Apple has recently been granted a patent that blocks iPhones from taking photos and recording videos during concerts and places where it is deemed prohibited.
The Cupertino company applied for the patent back in 2011, describing a camera detecting an infrared signal and then interpreting the data. With this, companies that want to prohibit picture taking and video recording in areas they specify could be able to turn on a specific signal that would block iPhones from taking any footage. More specifically, the patent explains:
For example, an infrared emitter can be located in areas where picture or video capture is prohibited, and the emitter can generate infrared signals with encoded data that includes commands to disable the recording functions of devices. An electronic device can then receive the infrared signals, decode the data and temporarily disable the device's recording function based on the command.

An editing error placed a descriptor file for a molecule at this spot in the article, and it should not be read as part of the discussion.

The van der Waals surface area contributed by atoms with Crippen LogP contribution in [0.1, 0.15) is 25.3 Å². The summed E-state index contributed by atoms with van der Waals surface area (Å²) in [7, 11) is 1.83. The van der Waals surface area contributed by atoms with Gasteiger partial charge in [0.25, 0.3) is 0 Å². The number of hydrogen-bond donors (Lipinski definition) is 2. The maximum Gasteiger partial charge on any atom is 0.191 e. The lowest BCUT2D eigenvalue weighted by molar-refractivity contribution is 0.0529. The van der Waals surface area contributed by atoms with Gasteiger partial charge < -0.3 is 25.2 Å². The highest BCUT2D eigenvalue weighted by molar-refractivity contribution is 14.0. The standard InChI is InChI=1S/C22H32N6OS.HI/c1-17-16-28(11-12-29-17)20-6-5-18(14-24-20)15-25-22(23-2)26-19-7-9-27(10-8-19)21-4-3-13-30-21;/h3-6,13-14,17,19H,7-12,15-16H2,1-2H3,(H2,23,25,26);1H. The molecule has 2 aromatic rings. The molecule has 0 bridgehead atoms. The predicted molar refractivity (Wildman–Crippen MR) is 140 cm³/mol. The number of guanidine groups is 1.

The system could help business who want to prohibit taking pictures or recording videos in their area, like movie theaters, and other sensitive locations.
However, while the patent kills the idea of recording a video in concerts and related events, the patent explains that the infrared signals can be used to display useful information on iPhone screens when pointed at something specific in a room.
While we may not see such technology being implemented on the iPhone anytime soon, it would be interesting to see how this would be received by many who just loves taking photos just about everywhere.